As you read this, legions of third-party processors are loading Nielsen's new commercial minute ratings data into various analytical systems that, in the days to come, will begin spitting out reports, trends, insights, and a variety of trade press headlines showing how the audiences of TV advertising compare to those of the programs of various networks. Brace yourself. It's going to be a bumpy ride. It's a ride, of course, that's going to take place just as advertisers and agencies are supposed to be spending billions of dollars to place hundreds of thousands of spots, across thousands of hours of ...
TV companies exploring creative tactics to retain viewers at the break are driven by the rise of the DVR and its attendant threat of ad skipping as well as the longer-standing forms of ad avoidance -- and by the looming prospect of commercial minute ratings.
There is a question I've wanted to ask strangers for upwards of eight months. I figured after a three-day, reflective weekend it's the perfect time. Does anyone really care that companies are developing the technology that will enable mobile subscribers to receive what is christened "linear mobile video" with crystal-clear image clarity and the seamless channel switching of a typical TV set?
This column is written in acknowledgement of those who have dedicated their lives in defense of our nation's most powerful medium: television. Their weapons of choice were not rifles, grenades, or mortar fire. They were pocketpieces, meters and some analytical firepower. But they fought some important battles nonetheless, and their departure is as symbolic of the changes taking place in television as anything else
Jordin Sparks' victory last evening is not really about uncovering the next big thing. Despite the endless parade of tone-deaf wannabes that typify "American Idol"'s first several weeks each season, Sparks, while talented, is not really that unique. America is full of future dons and divas.
As we've all been busy taking in the enormity of the major deals of the past weeks, another piece of news slipped quietly by most of us, the lack of fanfare perhaps masking another important development. I'm speaking of the announcement that YouTube and CNN are partnering to sponsor a Democratic Party presidential debate (and are apparently in talks with the GOP to a similar end), which will be available online.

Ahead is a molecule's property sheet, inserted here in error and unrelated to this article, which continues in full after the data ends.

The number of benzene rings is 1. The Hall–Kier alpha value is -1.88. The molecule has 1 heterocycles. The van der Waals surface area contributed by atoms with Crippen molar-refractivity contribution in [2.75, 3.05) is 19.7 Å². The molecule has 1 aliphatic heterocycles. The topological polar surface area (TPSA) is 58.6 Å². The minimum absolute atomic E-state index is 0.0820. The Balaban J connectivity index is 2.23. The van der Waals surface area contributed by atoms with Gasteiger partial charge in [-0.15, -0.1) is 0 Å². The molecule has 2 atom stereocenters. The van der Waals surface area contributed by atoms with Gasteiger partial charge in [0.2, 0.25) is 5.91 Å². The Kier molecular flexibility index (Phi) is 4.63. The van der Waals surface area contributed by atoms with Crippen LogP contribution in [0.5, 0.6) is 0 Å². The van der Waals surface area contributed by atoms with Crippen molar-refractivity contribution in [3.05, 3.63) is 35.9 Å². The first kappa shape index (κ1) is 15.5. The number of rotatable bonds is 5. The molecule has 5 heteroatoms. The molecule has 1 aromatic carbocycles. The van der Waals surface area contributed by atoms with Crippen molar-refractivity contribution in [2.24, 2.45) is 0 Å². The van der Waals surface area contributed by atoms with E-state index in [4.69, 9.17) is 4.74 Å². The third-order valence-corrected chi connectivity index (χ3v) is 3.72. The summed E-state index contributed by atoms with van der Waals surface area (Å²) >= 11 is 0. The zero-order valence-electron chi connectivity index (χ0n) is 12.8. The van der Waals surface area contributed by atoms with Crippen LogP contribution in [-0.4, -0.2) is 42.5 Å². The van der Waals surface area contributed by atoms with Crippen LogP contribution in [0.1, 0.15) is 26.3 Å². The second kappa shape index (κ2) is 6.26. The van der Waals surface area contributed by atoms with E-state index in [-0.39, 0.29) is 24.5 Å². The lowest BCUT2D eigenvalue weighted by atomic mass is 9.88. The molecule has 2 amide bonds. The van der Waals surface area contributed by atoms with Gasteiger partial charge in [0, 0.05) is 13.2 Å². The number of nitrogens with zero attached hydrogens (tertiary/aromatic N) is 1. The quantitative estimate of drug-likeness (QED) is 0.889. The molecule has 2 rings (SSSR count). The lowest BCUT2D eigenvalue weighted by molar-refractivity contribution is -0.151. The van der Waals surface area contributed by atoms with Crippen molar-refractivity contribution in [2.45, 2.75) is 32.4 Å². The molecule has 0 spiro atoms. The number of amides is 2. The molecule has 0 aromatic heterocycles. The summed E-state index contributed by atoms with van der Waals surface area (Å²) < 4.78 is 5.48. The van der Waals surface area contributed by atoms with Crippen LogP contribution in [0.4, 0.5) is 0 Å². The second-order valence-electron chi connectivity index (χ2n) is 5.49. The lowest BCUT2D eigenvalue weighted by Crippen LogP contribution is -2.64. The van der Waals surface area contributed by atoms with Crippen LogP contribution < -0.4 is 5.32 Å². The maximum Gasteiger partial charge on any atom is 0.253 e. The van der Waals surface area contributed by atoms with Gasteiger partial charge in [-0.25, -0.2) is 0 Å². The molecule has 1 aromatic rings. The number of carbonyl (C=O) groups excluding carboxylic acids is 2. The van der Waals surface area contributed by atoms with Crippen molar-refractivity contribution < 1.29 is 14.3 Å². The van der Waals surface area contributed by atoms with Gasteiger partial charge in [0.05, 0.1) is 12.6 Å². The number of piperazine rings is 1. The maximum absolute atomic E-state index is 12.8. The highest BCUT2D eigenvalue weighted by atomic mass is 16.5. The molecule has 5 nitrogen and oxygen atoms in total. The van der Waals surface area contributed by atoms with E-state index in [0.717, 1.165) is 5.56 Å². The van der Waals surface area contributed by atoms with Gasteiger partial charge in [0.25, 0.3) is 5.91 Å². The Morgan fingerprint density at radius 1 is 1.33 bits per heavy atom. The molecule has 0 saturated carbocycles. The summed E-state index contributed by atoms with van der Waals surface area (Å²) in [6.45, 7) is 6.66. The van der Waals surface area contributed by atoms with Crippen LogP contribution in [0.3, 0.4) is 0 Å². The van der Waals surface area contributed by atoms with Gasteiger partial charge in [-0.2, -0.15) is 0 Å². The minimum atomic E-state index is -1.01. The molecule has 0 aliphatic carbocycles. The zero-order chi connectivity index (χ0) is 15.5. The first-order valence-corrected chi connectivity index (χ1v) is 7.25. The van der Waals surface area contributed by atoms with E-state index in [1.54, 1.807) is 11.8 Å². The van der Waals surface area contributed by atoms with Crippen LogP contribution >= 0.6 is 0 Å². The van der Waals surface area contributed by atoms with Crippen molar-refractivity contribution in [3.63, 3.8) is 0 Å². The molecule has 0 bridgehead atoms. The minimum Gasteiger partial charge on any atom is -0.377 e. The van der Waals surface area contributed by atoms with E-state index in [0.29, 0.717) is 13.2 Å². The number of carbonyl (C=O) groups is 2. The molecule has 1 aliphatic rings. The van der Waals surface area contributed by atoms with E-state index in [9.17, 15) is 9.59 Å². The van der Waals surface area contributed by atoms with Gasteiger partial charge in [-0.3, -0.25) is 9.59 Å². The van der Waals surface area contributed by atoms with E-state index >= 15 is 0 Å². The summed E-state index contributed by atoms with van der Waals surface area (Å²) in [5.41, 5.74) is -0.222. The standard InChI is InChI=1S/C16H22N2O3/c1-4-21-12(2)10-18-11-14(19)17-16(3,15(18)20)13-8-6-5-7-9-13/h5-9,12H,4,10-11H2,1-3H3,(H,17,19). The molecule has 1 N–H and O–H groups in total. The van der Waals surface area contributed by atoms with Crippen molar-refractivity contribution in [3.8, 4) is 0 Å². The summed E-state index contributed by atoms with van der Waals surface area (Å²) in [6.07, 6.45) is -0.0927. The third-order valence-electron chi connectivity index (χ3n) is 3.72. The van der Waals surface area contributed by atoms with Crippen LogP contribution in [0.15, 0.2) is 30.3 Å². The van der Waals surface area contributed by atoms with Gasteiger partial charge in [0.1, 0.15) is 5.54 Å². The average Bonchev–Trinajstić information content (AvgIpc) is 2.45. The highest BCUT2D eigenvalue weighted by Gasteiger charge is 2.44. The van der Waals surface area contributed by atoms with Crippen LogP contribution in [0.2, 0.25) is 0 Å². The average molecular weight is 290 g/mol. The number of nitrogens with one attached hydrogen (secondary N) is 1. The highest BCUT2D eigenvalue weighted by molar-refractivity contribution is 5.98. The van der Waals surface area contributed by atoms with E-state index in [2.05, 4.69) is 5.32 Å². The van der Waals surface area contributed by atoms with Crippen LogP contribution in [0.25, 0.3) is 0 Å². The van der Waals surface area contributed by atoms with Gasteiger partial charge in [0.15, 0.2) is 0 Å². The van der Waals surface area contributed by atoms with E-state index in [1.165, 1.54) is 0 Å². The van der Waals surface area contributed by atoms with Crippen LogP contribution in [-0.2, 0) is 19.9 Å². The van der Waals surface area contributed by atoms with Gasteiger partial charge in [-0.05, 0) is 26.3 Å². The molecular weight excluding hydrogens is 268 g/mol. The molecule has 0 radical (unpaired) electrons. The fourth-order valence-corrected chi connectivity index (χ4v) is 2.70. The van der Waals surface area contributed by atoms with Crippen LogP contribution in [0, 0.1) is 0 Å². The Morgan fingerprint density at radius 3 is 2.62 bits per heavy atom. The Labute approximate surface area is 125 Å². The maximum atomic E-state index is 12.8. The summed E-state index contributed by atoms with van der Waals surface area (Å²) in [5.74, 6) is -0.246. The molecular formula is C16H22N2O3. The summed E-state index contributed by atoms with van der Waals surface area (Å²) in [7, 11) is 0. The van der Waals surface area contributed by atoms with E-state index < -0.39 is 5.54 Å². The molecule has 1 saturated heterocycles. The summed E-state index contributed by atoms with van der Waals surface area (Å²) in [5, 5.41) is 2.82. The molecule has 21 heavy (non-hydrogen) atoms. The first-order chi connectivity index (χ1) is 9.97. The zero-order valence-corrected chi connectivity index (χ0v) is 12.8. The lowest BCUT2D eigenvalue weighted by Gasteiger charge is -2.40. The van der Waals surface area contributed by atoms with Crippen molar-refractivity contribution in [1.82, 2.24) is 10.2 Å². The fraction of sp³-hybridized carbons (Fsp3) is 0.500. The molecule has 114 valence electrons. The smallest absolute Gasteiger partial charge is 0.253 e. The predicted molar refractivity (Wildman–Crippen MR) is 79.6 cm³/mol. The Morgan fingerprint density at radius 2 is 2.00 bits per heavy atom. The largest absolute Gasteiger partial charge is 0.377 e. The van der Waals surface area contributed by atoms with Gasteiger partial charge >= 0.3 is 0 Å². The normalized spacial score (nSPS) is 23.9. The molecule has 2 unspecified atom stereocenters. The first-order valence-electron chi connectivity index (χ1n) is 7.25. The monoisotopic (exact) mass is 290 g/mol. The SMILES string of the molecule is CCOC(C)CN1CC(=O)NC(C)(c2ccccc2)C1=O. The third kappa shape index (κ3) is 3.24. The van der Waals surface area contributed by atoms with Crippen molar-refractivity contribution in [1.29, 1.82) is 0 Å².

These past 4 weeks we have been witnessing a slew of acquisition activity in the online sector, with a reported total of $10.5 billion. The goal of these acquirers and acquirees is to create entities/platforms that deliver the right ad to the right person at the right time across myriad of sites through the marriage of display ads (video, text), search queries, analysis of Web user surfing patterns/behavior, segmentation and addressability, relevance, interactivity and the ability to offer advertisers an easy solution to accomplish the aforementioned -- the proverbial one-stop shop.
Once the elementary fascination with porting of traditional linear programming to this device fails, and it most likely will, it will make way for the creation of content intended for it -- short-form, original and localized programming. Come on, people, this is one is easy. Don't think about what you can do; think about what you should do, so you're successful later on.
Question of the Week: Should the broadcast network upfront presentations offer more sizzling entertainment qualities to go along with the hard programming facts?
MAY 17, 2009 - It's been about a year since MediaPost officially changed the name of the TV Board to the Video Board (and also began publishing it on Sundays) and I find myself waxing nostalgic for the simple pleasure of kicking back and watching the cool medium of television. The name change no doubt was necessary, but who would have thought when we launched this discussion board of industry thought leaders back in 2006 that television would go the way of the telegraph and become one of the few mass media to actually become extinct?